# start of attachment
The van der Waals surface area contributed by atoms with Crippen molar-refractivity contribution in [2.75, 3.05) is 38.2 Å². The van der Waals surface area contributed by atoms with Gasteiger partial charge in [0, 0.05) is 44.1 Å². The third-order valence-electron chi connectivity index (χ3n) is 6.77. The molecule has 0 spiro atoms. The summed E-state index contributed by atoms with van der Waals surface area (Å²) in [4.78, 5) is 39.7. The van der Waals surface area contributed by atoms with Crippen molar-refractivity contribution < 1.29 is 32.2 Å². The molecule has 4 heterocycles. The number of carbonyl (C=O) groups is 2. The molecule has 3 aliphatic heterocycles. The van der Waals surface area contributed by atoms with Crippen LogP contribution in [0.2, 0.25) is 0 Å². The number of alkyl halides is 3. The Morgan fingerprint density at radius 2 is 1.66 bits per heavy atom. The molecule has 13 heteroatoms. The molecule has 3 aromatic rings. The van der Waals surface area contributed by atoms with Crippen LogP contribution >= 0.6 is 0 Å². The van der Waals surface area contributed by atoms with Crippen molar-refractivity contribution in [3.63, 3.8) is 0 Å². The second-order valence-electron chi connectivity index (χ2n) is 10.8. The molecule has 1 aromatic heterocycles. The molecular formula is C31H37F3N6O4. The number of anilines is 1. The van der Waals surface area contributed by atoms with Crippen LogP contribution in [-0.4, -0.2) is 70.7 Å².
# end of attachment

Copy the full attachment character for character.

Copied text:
The van der Waals surface area contributed by atoms with Crippen molar-refractivity contribution in [2.75, 3.05) is 38.2 Å². The van der Waals surface area contributed by atoms with Gasteiger partial charge in [0, 0.05) is 44.1 Å². The third-order valence-electron chi connectivity index (χ3n) is 6.77. The molecule has 0 spiro atoms. The summed E-state index contributed by atoms with van der Waals surface area (Å²) in [4.78, 5) is 39.7. The van der Waals surface area contributed by atoms with Crippen molar-refractivity contribution < 1.29 is 32.2 Å². The molecule has 4 heterocycles. The number of carbonyl (C=O) groups is 2. The molecule has 3 aliphatic heterocycles. The van der Waals surface area contributed by atoms with Crippen LogP contribution in [0.2, 0.25) is 0 Å². The number of alkyl halides is 3. The Morgan fingerprint density at radius 2 is 1.66 bits per heavy atom. The molecule has 13 heteroatoms. The molecule has 3 aromatic rings. The van der Waals surface area contributed by atoms with Crippen LogP contribution >= 0.6 is 0 Å². The van der Waals surface area contributed by atoms with Crippen molar-refractivity contribution in [3.63, 3.8) is 0 Å². The second-order valence-electron chi connectivity index (χ2n) is 10.8. The molecule has 1 aromatic heterocycles. The molecular formula is C31H37F3N6O4. The number of anilines is 1. The van der Waals surface area contributed by atoms with Crippen LogP contribution in [-0.4, -0.2) is 70.7 Å².